Thursday, January 31, 2008

Some Lessons for M&A Deal Documentation

Recent months have witnessed a spate of M&A deals in the US that have turned sour even before they were consummated, and they have quite naturally ended up in court. In pure legal terms, these involve a scenario where disputes arise between the parties between signing of the definitive agreements and closing whereby one of the parties is not willing to perform its obligations under the agreements. This has turned the focus on the deal documentation and its interpretation. There are some lessons for M&A lawyers in other jurisdictions (such as India) too that can be taken away from this.

Most cases have involved the failure of the acquirer to consummate the transaction, and a suit filed by the seller or the target company requiring the seller to complete. Here is a quick summary of the types of principal clauses that have been called into question:

1. Just Say No: Specific Performance versus (Liquidated) Damages

One option for the acquirer to walk away from a transaction by paying damages to the other party (liquidated, in case the damages have been specified in the contract itself). However, it is quite natural for the other party to insist on specific performance of the contract. Which obligation prevails – damages or specific performance?

This scenario was played out in the Cerebrus – United Rentals Inc. Case, which has been discussed in an earlier post on this blog. The Delaware Court of Chancery in that case interpreted the contract as not imposing an obligation on Cerebrus to complete its acquisition of United Rentals Inc.

2. Material Adverse Effect (MAE)

This is sometimes also known as MAC – for material adverse change.

It is not unusual for an MAE clause to give the right to an acquirer not to consummate the acquisition transaction in case MAE occurs between signing and closing. An interpretation of one such clause came up before a Tennessee Chancery Court in the Genesco – Finish Line Case. In this case, Finish Line refused to complete an acquisition of Genesco on the ground that there had been a material adverse change, specifically deterioration in the financial position of Genesco. Consequently, Genesco sued for specific performance.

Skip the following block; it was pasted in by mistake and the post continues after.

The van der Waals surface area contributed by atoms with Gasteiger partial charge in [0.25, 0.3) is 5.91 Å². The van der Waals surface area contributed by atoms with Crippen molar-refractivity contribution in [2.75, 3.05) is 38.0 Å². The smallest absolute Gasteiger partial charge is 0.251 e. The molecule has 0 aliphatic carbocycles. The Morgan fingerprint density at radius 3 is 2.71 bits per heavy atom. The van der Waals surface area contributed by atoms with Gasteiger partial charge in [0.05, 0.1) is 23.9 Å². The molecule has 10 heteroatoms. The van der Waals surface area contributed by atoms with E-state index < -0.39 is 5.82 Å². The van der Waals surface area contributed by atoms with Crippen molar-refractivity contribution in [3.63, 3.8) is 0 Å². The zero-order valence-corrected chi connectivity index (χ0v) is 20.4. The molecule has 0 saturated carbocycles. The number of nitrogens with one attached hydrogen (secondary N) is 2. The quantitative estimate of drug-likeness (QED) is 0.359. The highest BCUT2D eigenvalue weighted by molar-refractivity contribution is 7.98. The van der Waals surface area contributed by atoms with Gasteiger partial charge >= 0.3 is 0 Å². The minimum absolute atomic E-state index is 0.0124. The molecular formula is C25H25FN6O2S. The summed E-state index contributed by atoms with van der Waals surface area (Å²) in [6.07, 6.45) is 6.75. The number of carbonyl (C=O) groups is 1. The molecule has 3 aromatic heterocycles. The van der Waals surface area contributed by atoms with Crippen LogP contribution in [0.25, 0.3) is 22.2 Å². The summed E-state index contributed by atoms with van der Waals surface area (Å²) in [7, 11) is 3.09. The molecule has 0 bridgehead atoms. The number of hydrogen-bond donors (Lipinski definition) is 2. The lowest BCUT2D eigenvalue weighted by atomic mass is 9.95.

The MAE clause in the agreement (section 3.1(a)) was worded as follows:

““Company Material Adverse Effect” shall mean any event, circumstance, change or effect that, individually or in the aggregate, is materially adverse to the business, condition (financial or otherwise), assets, liabilities or results of operations of the Company and the Company Subsidiaries, taken as a whole; provided, however, that none of the following shall constitute, or shall be considered in determining whether there has occurred, and no event or circumstance, change or effect resulting from or arising out of any of the following shall constitute, a Company Material Adverse Effect: (A) …; (B) changes in the national or world economy or financial markets as a whole or changes in general economic conditions that affect the industries in which the Company and the Company Subsidiaries conduct their business, so long as such changes or conditions do not adversely affect the Company and the Company Subsidiaries, taken as a whole, in a materially disproportionate manner relative to other similarly situated participants in the industries or markets in which they operate; ….”
In its order, the Tennessee Chancery court interpreted the clause above in the context of the events that led to a deterioration of the financial position of Genesco, and concluded that the decline in Genesco’s performance was to due to the general economic conditions and was not disproportionate to its peers in the industry. Therefore, the transaction fell squarely within the “carve-out” to MAE in sub-section (B) of section 3.1(a), and as there was no MAE, the court ordered specific performance.

The matter is now on appeal.

3. Failure of Conditions Precedent

This scenario involves a position taken by the party unwilling to complete that one or more of the conditions precedent to closing have not been satisfied. For example, where certain regulatory approvals are required, the transaction cannot be consummated unless the approvals have been obtained (without any unduly onerous conditions or requirements).

This very situation is the dispute in the Alliance Data Systems (ADS) – Blackstone Case, where Blackstone (the acquirer) is faced with certain financial and operational requirements imposed by the Office of Comptroller and Currency (OCC) while approving its acquisition of ADS. For a brief analysis of this situation and the possible outcomes, see The Deal Professor.

As this report indicates, the dispute has just ended up in court, and we can expect an outcome on the interpretation of the conditions precedent clause.
(Update – February 5, 2007: For a list of the various clauses in M&A agreements that have been called into question in recent deals, see a post titled Is M&A Dead? on the Deal Professor)

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